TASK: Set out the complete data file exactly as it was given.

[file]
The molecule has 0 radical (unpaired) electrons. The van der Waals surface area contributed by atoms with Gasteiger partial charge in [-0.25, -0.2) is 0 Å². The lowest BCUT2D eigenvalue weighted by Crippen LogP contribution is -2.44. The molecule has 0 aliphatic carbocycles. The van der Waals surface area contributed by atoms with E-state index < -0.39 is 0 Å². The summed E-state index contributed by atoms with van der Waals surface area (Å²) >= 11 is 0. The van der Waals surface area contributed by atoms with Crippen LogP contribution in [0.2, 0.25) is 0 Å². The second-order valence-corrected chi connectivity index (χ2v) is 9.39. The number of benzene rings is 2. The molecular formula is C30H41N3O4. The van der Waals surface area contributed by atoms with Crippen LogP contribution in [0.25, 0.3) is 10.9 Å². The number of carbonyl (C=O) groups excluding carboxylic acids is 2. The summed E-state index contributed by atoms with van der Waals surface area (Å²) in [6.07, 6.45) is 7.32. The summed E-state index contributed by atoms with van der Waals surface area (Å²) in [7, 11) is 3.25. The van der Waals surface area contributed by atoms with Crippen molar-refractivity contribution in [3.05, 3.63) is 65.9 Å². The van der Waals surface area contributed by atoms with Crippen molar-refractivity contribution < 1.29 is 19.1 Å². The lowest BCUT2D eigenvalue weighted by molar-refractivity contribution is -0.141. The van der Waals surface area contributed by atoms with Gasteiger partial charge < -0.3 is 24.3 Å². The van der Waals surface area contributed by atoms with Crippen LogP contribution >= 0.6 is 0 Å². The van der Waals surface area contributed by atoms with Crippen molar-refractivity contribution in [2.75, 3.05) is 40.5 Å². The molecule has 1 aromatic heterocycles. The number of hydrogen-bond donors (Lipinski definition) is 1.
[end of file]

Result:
The molecule has 0 radical (unpaired) electrons. The van der Waals surface area contributed by atoms with Gasteiger partial charge in [-0.25, -0.2) is 0 Å². The lowest BCUT2D eigenvalue weighted by Crippen LogP contribution is -2.44. The molecule has 0 aliphatic carbocycles. The van der Waals surface area contributed by atoms with E-state index < -0.39 is 0 Å². The summed E-state index contributed by atoms with van der Waals surface area (Å²) >= 11 is 0. The van der Waals surface area contributed by atoms with Crippen LogP contribution in [0.2, 0.25) is 0 Å². The second-order valence-corrected chi connectivity index (χ2v) is 9.39. The number of benzene rings is 2. The molecular formula is C30H41N3O4. The van der Waals surface area contributed by atoms with Crippen LogP contribution in [0.25, 0.3) is 10.9 Å². The number of carbonyl (C=O) groups excluding carboxylic acids is 2. The summed E-state index contributed by atoms with van der Waals surface area (Å²) in [6.07, 6.45) is 7.32. The summed E-state index contributed by atoms with van der Waals surface area (Å²) in [7, 11) is 3.25. The van der Waals surface area contributed by atoms with Crippen molar-refractivity contribution in [3.05, 3.63) is 65.9 Å². The van der Waals surface area contributed by atoms with Crippen molar-refractivity contribution < 1.29 is 19.1 Å². The lowest BCUT2D eigenvalue weighted by molar-refractivity contribution is -0.141. The van der Waals surface area contributed by atoms with Gasteiger partial charge < -0.3 is 24.3 Å². The van der Waals surface area contributed by atoms with Crippen LogP contribution >= 0.6 is 0 Å². The van der Waals surface area contributed by atoms with Crippen molar-refractivity contribution in [2.75, 3.05) is 40.5 Å². The molecule has 1 aromatic heterocycles. The number of hydrogen-bond donors (Lipinski definition) is 1.